Money
& Banking MGT411
VU
Lesson
38
THE
FACTS ABOUT
VELOCITY
Fisher's
logic led Milton Friedman to
conclude that central banks
should simply set
money
growth
at a constant rate.
Policymakers
should strive to ensure that
the monetary aggregates grow at a rate
equal to the
rate
of real growth plus the desired
level of inflation.
Knowing
that the multiplier is a variable,
Friedman suggested changes in
regulations that
would
Limit
banks' discretion in creating
money
Tighten
the relationship between the monetary
aggregates and the monetary
base.
However,
even with Friedman's recommendations, the
central bank would stabilize
inflation by
keeping
money growth constant only
if velocity were constant.
In
the long run, the velocity of
money is stable, though there can be
significant shortrun
variations.
From
the point of view of policymakers,
these fluctuations in velocity
are enormous.
Assuming
that central bank can
accurately control the growth rate of M2
as well as accurately
forecast
real growth.
Money
Growth + Velocity Growth =
Inflation + Real Growth
With
an inflation objective of 2% and a real
growth forecast of 3.5%,
equation of exchange
tells
us
that policy makers should
set money growth 5.5% minus
the growth rate of velocity.
If
velocity increases by 3% then
money growth needs to be
2.5%
If
it falls by 3% then money
growth needs to be
8.5%
When
inflation is low, short run
velocity growth can be several times the
policy makers'
inflation
objectives.
So
to use money growth targets
to stabilize inflation, policy
makers must understand
how
velocity
changes
Fluctuations
in velocity are tied to
changes in people's desire to
hold money and so in order
to
understand
and predict changes in velocity;
policymakers must understand the demand
for
money.
Figure:
Velocity of M1 and M2 (on the
same vertical scale)
10
___M1
Velocity ____M2 Velocity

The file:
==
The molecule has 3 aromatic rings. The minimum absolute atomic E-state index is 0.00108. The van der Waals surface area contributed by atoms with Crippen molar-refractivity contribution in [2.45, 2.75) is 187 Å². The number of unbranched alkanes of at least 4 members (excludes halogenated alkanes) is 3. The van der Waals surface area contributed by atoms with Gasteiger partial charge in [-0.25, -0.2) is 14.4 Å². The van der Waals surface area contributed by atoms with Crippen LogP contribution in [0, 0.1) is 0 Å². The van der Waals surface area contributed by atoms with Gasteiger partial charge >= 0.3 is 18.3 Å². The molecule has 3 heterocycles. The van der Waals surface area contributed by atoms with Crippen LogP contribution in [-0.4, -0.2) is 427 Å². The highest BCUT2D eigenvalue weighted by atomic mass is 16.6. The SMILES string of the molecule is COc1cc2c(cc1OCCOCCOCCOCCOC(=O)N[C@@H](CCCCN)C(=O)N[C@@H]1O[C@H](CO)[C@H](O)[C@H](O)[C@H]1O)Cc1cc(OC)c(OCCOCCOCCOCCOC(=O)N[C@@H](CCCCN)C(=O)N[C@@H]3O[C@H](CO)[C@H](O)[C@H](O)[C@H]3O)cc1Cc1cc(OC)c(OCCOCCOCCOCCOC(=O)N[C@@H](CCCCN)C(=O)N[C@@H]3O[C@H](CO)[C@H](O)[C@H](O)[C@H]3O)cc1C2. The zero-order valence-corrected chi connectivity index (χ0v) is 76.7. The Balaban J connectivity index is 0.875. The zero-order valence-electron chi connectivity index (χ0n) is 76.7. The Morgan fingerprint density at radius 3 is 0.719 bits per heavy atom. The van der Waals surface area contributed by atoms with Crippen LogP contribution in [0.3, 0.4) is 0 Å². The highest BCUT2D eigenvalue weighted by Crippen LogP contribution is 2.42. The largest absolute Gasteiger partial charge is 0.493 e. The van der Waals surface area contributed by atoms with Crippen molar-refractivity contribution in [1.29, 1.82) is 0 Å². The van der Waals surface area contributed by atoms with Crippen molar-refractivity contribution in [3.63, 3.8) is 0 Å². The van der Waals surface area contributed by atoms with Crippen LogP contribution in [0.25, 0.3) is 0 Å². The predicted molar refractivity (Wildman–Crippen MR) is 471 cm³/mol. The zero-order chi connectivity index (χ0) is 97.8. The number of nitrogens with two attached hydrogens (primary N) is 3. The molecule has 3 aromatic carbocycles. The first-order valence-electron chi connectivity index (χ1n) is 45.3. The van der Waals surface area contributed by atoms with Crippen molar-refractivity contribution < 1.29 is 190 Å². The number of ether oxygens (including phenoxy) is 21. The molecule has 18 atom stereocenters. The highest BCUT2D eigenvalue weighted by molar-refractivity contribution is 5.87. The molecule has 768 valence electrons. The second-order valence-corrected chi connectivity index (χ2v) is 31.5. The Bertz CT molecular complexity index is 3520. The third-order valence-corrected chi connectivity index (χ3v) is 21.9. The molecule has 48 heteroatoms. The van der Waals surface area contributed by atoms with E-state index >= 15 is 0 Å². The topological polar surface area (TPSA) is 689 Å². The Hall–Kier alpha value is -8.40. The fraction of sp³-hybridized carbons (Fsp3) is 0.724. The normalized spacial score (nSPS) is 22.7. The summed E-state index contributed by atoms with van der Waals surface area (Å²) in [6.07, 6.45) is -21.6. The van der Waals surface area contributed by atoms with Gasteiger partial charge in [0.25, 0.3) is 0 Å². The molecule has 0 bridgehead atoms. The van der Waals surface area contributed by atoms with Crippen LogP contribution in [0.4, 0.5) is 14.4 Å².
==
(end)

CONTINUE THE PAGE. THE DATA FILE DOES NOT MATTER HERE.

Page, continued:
9
8
7
6
5
4
3
2
1
0
1959
1963 1967 1971 1975
1979 1983 1987 1991
1995 1999 2003
119
Money
& Banking MGT411
VU
Figure:
Velocity of M2 (on its own
scale)
2.2
2.1
2.0
1.9
1.8
1.7
1.6
1959
1963 1967 1971 1975
1979 1983 1987 1991
1995 1999 2003
Years
Figure:
Percentage change in the shortrun
velocity of M2, 19602004
8
6
4
2
0
2
4
6
8
1975
1980
1985
1990
1995
2000
Years
The
Transactions Demand for
Money
The
quantity of money people
hold for transactions
purposes depends on
Their
nominal income,
The
cost of holding
money,
The
availability of substitutes
Nominal
money demand rises with
nominal income, as more income
means more spending,
which
requires more money
Holding
money allows people to make
payments, but has cost of interest
foregone.
There
may also be costs in
switching between interestbearing assets
and money.
Example
120
Money
& Banking MGT411
VU
If
your monthly earning is
Rs.30, 000 (deposited in bank
each month) and assuming you
spend
Rs.1,
000 each day, after 15
days your checking account
balance will decline to
Rs.15, 000 and
to
zero on 30th day
Your
bank offers you a choice of
leaving the entire 30,000 in the
account or shifting funds
back
and
forth between checking and a bond
fund.
The
bond fund pays interest but
adds a service charge of Rs.20
for each withdrawal.
How
would you manage your
funds and what should be
your frequency of shifting the
funds
between